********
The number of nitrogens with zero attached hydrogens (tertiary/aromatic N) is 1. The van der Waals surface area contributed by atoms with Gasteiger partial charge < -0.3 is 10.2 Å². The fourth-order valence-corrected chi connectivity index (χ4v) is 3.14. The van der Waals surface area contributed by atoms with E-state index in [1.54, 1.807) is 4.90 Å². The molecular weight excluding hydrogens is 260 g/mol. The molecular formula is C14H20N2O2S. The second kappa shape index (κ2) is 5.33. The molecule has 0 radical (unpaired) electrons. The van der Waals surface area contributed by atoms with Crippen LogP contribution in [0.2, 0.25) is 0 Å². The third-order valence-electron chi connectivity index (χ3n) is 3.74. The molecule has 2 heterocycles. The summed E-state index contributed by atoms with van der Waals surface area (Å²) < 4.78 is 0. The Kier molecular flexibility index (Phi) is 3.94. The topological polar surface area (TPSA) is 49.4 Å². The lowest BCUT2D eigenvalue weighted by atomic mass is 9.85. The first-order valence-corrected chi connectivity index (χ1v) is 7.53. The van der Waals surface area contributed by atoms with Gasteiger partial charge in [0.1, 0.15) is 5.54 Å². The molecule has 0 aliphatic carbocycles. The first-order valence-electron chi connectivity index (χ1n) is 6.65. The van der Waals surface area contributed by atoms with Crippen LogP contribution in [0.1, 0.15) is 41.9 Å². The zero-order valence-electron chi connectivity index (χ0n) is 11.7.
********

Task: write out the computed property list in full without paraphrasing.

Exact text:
The number of nitrogens with zero attached hydrogens (tertiary/aromatic N) is 1. The van der Waals surface area contributed by atoms with Gasteiger partial charge < -0.3 is 10.2 Å². The fourth-order valence-corrected chi connectivity index (χ4v) is 3.14. The van der Waals surface area contributed by atoms with E-state index in [1.54, 1.807) is 4.90 Å². The molecular weight excluding hydrogens is 260 g/mol. The molecular formula is C14H20N2O2S. The second kappa shape index (κ2) is 5.33. The molecule has 0 radical (unpaired) electrons. The van der Waals surface area contributed by atoms with Crippen LogP contribution in [0.2, 0.25) is 0 Å². The third-order valence-electron chi connectivity index (χ3n) is 3.74. The molecule has 2 heterocycles. The summed E-state index contributed by atoms with van der Waals surface area (Å²) < 4.78 is 0. The Kier molecular flexibility index (Phi) is 3.94. The topological polar surface area (TPSA) is 49.4 Å². The lowest BCUT2D eigenvalue weighted by atomic mass is 9.85. The first-order valence-corrected chi connectivity index (χ1v) is 7.53. The van der Waals surface area contributed by atoms with Gasteiger partial charge in [0.1, 0.15) is 5.54 Å². The molecule has 0 aliphatic carbocycles. The first-order valence-electron chi connectivity index (χ1n) is 6.65. The van der Waals surface area contributed by atoms with Crippen LogP contribution in [0.1, 0.15) is 41.9 Å². The zero-order valence-electron chi connectivity index (χ0n) is 11.7.